**Hans Blichfeldt**'s father, Erhard Christoffer Laurentius Blichfeldt, was farmer. However this broke with a long tradition in the family who were ministers of the church. Erhard Blichfeldt married Nielsine Maria Scholer and their son Hans soon showed remarkable mathematical ability. Despite the family being poor, they were well educated and Hans's father helped him with his studies. Hans showed a talent for all subjects, but he shone in mathematics.

At an early age Hans took the university entrance examinations. He passed with distinction but his parents were too poor to be able to afford to send him to university. Looking for a better life and to escape the poverty which they lived in, Hans's family decided to emigrate to the United States when he was 15 years of age. This was not the immediate solution to all of Hans's problems for once in the United States he spent four years as a labourer working on farms and in sawmills. It was hard work for the young man, so when he became a surveyor travelling round the country, it was a step towards a better life.

As a surveyor Blichfeldt had the opportunity to show his mathematical skills. All his colleagues marvelled at his ability to do mental arithmetic calculations of great complexity. Although this is no real sign of mathematical ability, it is usually taken as such by non-mathematicians and in the case of Blichfeldt his fellow surveyors were absolutely correct in persuading him to study mathematics at university.

Stanford University at Stanford, California was founded in 1885 by the railroad magnate Leland Stanford and his wife and the university was dedicated to their deceased only child, Leland. The first intake of students to the university was in 1891 and three years later in 1894 Blichfeldt began his mathematical studies there. He was awarded a B.A. in 1896 and the following year Stanford awarded him a Master's Degree. At this time it was the custom for American students wishing to study for a doctorate to go to Europe. It would be fair to say that Germany was the strongest country for mathematical research at this time and indeed most American students studied for their mathematical doctorates there.

To study in Europe, however, required money and Blichfeldt was not well off. He would certainly not have been able to find enough money without the generous help of one of his Stanford professors, Rufus L Green, who gave Blichfeldt a loan of the necessary funds. He returned to Europe going to the University of Leipzig where he worked under Sophus Lie on transformation groups. Within a year Blichfeldt submitted his dissertation *On a certain class of groups of transformation in three-dimensional space* which gained him a doctorate with distinction.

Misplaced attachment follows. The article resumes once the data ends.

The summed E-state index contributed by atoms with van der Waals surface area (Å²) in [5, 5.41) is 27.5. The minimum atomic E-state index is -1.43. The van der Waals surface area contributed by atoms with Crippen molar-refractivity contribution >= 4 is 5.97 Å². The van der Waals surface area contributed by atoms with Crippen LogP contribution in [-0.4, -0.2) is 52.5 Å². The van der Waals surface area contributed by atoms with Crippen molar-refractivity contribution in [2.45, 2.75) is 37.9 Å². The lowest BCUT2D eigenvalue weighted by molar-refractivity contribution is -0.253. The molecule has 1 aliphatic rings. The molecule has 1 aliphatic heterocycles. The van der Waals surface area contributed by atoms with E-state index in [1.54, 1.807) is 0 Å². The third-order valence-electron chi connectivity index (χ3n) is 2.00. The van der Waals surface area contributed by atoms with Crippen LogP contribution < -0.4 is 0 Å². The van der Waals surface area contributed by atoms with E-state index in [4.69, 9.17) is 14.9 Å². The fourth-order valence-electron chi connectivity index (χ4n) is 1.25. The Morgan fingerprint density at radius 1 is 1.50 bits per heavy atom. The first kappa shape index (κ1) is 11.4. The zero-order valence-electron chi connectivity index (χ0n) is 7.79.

Returning to the United States, Blichfeldt worked as an instructor at Stanford beginning in 1898. By 1913 he had reached the rank of full professor. In 1927 he was appointed as Head of the Department of Mathematics at Stanford and he remained in this post until he retired in 1938. It is a remarkable story of achievement how Blichfeldt started his working life as a labourer and ended his career as head of department of a major university.

His research was on group theory and number theory, covering many topics within these areas. Miller writes in [1]:-

His lifework was devoted to group theory and number theory. Some of the many topics that he covered were diophantine approximations, orders of linear homogeneous groups, theory of geometry of numbers, approximate solutions of the integers of a set of linear equations, low-velocity fire angle, finite collineation groups, and characteristic roots.

Blichfeldt wrote papers on the geometry of numbers and he has an important book *Finite Collineation Groups*. He co-authored *Theory and Application of Finite Groups* with G A Miller and Dickson.

In [3] Hlawka looks at Blichfeldt's contributions to the geometry of numbers, in particular looking at Blichfeldt's principle. He also comments on what sort of man Blichfeldt was.

**Article by:** *J J O'Connor* and *E F Robertson*

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